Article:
While much has been written in the evaluation literature on the theory of evaluations and on specific cases, there is still no comprehensive and easy to use indicator that can be used to hold organizations to the principles of effective evaluation, to score their quality in several areas, and to offer an immediate diagnostic for improvements. Purpose:
The article offers an easy-to-use indicator for measuring whether organizational evaluation policies for government and non-governmental organization spending actually protect the public interest in line with good governance and management principles or whether they serve, instead, to protect bureaucracies and hide wrongdoing under the cover of an “outside” evaluation. Setting:
The primary focus of the piece is on international development evaluations but the author shows how the same indicator and model can be used for other government agencies as well as businesses, with modifications. Intervention:
The article examines failures of evaluation systems in light of the principles for quality and shows how an indicator can be used to measure and prevent those failures. Research Design:
The piece defines the principles of evaluation systems and accountability using both the frameworks of international agencies, themselves, and professional texts, places them in a model framework for effective evaluations, and then turns this framework into a set of questions to derive an indicator. Data Collection and Analysis:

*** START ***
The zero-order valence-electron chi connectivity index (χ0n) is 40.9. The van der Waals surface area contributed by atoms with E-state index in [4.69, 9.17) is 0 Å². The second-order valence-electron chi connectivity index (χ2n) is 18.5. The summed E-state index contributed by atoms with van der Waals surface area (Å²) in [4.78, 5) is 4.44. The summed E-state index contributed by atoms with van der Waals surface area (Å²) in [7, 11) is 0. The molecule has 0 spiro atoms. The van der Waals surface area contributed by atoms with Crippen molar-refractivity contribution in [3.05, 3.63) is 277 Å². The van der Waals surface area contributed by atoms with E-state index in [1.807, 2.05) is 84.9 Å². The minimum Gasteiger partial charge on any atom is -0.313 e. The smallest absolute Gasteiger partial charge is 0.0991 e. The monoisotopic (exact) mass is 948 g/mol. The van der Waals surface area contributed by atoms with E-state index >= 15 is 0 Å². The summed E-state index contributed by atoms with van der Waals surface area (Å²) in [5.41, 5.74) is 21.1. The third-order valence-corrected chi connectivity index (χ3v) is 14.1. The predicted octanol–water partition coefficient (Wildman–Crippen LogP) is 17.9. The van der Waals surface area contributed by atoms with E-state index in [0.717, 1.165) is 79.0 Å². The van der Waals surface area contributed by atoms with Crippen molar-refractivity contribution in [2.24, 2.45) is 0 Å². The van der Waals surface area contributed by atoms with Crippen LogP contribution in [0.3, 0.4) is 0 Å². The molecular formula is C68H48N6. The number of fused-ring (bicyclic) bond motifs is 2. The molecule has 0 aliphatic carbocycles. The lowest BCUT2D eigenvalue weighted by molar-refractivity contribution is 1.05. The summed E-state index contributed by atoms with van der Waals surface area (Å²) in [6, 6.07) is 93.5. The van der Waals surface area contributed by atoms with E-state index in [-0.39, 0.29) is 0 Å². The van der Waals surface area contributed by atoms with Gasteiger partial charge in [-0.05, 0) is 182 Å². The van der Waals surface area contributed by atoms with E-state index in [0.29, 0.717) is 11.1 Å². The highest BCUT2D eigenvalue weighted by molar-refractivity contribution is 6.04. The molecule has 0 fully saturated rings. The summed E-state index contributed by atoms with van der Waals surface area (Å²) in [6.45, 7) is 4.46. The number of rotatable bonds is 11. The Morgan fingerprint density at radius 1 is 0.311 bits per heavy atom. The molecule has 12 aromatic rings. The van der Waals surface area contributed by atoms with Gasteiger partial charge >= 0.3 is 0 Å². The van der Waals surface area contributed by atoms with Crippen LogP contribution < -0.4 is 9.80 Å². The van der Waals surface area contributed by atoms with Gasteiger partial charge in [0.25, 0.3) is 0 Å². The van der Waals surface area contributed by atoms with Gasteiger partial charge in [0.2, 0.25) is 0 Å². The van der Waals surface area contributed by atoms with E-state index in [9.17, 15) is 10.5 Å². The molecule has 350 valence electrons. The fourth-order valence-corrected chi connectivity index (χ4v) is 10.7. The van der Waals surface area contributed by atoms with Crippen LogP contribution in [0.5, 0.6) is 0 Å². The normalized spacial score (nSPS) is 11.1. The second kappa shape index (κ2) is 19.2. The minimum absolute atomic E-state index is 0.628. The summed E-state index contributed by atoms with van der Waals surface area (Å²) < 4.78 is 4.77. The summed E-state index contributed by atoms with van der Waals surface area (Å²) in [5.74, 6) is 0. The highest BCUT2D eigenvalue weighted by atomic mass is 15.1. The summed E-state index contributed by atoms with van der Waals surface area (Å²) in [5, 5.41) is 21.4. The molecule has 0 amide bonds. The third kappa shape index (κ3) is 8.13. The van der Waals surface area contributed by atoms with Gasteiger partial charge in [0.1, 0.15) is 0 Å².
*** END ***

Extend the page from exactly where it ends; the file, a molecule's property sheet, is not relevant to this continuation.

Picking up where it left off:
The article offers a sample detailed test of the indicator using the United Nations Development Programme (UNDP) as a case study. Several other organizations of different types are also tested briefly to yield a variety of results on the quality of their evaluation systems. Findings:
Use of this indicator on several organizations including those of the UN system, the EC, U.S.A.I.D., reveals that a number of governmental agencies and contractors (and particularly in the field of international development) are actually failing to protect the public interest and are using evaluation processes as tools to cover up abuses and mistakes and to advocate or advertise for more funding.
Keywords: evaluation, international development, transparency, accountability, monitoring, governance